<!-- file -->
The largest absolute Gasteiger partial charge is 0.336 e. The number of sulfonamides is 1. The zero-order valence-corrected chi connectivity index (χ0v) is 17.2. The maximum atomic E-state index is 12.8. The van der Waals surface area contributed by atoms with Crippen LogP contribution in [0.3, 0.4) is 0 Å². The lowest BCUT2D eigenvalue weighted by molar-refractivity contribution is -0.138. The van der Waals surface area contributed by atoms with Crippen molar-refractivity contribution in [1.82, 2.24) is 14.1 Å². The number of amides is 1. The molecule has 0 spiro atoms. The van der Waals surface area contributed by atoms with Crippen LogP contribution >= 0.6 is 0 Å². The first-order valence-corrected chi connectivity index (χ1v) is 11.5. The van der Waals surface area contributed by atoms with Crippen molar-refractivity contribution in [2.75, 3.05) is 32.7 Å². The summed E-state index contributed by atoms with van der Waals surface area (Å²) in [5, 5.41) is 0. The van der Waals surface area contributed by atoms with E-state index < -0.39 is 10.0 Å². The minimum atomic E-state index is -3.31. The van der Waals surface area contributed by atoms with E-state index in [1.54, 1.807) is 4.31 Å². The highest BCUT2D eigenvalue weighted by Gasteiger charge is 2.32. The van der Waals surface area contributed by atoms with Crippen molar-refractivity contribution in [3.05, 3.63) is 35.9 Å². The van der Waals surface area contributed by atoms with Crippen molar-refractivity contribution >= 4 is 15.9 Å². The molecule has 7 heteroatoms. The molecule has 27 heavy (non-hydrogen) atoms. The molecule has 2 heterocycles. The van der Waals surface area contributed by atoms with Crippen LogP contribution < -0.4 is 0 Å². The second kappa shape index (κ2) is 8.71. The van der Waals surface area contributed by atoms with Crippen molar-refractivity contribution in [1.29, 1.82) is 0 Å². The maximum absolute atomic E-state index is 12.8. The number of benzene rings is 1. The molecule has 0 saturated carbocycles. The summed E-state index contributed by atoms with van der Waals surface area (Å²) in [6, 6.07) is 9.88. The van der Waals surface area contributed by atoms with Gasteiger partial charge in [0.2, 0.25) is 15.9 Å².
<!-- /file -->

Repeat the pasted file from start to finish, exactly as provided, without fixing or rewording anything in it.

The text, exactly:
The largest absolute Gasteiger partial charge is 0.336 e. The number of sulfonamides is 1. The zero-order valence-corrected chi connectivity index (χ0v) is 17.2. The maximum atomic E-state index is 12.8. The van der Waals surface area contributed by atoms with Crippen LogP contribution in [0.3, 0.4) is 0 Å². The lowest BCUT2D eigenvalue weighted by molar-refractivity contribution is -0.138. The van der Waals surface area contributed by atoms with Crippen molar-refractivity contribution in [1.82, 2.24) is 14.1 Å². The number of amides is 1. The molecule has 0 spiro atoms. The van der Waals surface area contributed by atoms with Crippen LogP contribution >= 0.6 is 0 Å². The first-order valence-corrected chi connectivity index (χ1v) is 11.5. The van der Waals surface area contributed by atoms with Crippen molar-refractivity contribution in [2.75, 3.05) is 32.7 Å². The summed E-state index contributed by atoms with van der Waals surface area (Å²) in [5, 5.41) is 0. The van der Waals surface area contributed by atoms with E-state index < -0.39 is 10.0 Å². The minimum atomic E-state index is -3.31. The van der Waals surface area contributed by atoms with E-state index in [1.54, 1.807) is 4.31 Å². The highest BCUT2D eigenvalue weighted by Gasteiger charge is 2.32. The van der Waals surface area contributed by atoms with Crippen molar-refractivity contribution in [3.05, 3.63) is 35.9 Å². The van der Waals surface area contributed by atoms with Crippen molar-refractivity contribution >= 4 is 15.9 Å². The molecule has 7 heteroatoms. The molecule has 27 heavy (non-hydrogen) atoms. The molecule has 2 heterocycles. The van der Waals surface area contributed by atoms with Crippen LogP contribution < -0.4 is 0 Å². The second kappa shape index (κ2) is 8.71. The van der Waals surface area contributed by atoms with Crippen molar-refractivity contribution in [1.29, 1.82) is 0 Å². The maximum absolute atomic E-state index is 12.8. The number of benzene rings is 1. The molecule has 0 saturated carbocycles. The summed E-state index contributed by atoms with van der Waals surface area (Å²) in [6, 6.07) is 9.88. The van der Waals surface area contributed by atoms with Gasteiger partial charge in [0.2, 0.25) is 15.9 Å².